I can't see any reason to believe it is functioning as a preposition in any of the examples above, in part because there is no other preposition that I can find to replace it yet retain a grammatical sentence. My Webster's says that worth is a noun, adjective, and auxiliary verb. I'm not sure, but this could be an auxiliary verb usage (which actually has a separate etymology for the noun/adjective). --EncycloPetey 01:53, 12 January 2008 (UTC)
Here is something old interesting in support of the notion of worth as a preposition. Also MW3 calls it a preposition and labels both of worth's adjectival senses as archaic. The Internet Grammar includes "worth" in its class of "marginal prepositions" with "minus", "granted", and a few other words derived from verbs. I have not net found any authority that deals with the awkward fact of fairly common usage of the comparative "more worth [present participle] than ....".
Judging from all this, I can see that I am unlikely to come up with any other word that is quite like "worth".
EP: I see what you mean about the auxilary verb, but it doesn't seem to have the "value" meaning and still doesn't explain the comparative. "More" doesn't seem to modify the participle, it seems to modify "worth". "worth [present participle]" seems to form an adjective without obvious restrictions on the nature of the participle. Any verb that reflects anything that consumes time or resources can be more or less "worthy". DCDuring 04:46, 12 January 2008 (UTC)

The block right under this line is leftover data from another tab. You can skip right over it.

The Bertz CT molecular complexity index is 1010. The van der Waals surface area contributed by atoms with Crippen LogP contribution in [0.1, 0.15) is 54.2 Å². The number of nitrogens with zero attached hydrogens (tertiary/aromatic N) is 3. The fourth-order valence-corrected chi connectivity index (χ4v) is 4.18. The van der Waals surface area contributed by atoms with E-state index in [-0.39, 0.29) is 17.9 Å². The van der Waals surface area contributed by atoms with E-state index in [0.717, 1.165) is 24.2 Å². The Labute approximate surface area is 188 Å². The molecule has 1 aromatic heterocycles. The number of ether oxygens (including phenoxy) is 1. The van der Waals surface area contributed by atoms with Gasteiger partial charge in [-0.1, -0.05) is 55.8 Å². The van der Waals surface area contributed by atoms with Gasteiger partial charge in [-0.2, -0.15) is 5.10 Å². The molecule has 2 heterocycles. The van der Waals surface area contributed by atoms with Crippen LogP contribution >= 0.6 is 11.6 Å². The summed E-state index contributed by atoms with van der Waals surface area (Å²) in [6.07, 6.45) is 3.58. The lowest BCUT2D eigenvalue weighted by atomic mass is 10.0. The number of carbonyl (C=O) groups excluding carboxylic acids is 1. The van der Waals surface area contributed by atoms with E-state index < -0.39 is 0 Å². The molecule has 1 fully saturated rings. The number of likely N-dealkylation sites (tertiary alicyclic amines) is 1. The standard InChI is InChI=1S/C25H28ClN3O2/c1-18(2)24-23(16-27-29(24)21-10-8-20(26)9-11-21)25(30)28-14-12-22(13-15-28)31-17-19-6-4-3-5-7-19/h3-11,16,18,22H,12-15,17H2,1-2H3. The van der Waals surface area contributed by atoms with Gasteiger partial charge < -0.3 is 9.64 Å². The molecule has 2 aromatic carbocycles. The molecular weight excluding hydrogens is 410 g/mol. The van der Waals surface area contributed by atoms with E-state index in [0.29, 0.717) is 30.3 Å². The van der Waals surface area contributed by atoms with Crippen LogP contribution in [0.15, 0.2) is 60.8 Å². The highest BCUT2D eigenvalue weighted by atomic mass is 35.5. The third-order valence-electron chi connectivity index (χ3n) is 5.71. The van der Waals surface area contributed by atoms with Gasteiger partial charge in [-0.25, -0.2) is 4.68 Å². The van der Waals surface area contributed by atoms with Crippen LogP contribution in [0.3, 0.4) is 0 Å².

The OED is unequivocal: as well as being a noun and a verb, "worth" is an adjective, not a preposition. The OED's lexicographers know their stuff, so I think we are safe to go with their view. — Paul G 09:56, 12 January 2008 (UTC)
I finally found the CGEL coverage of this issue. It's in a footnote on page 1407. Apparently, they too find no other words that function as worth does in this capacity. This is in the section on extraposition, and has the examples:
  • In discussing the future it is also worth considering the impact on Antarctica...
  • It was stupid telling my parents.
  • It was stupid to tell my parents.
The point they make is that worth is the only word in English that requires use of the gerund/participial in this construction, while other words may take an infinitive instead. The portion following worth (or stupid in the example above) is a clause/phrase functioning as the subject of the sentence. Extraposition places the subject in a somewhat unusual location, but it is still the subject of the sentence. --EncycloPetey 17:30, 12 January 2008 (UTC)
This unique construction is worth analysing without including complications like the use of "it", as in the cases CGEL provides. In the immediately preceding sentence, for example, the participle does not seem to be the subject. I'd love to find a comment on the comparative uses, too! I think someone has written an article about characterizing worthy as a preposition, but I couldn't suss out their conclusion from reading the one teaser page I had access to. DCDuring 18:16, 13 January 2008 (UTC)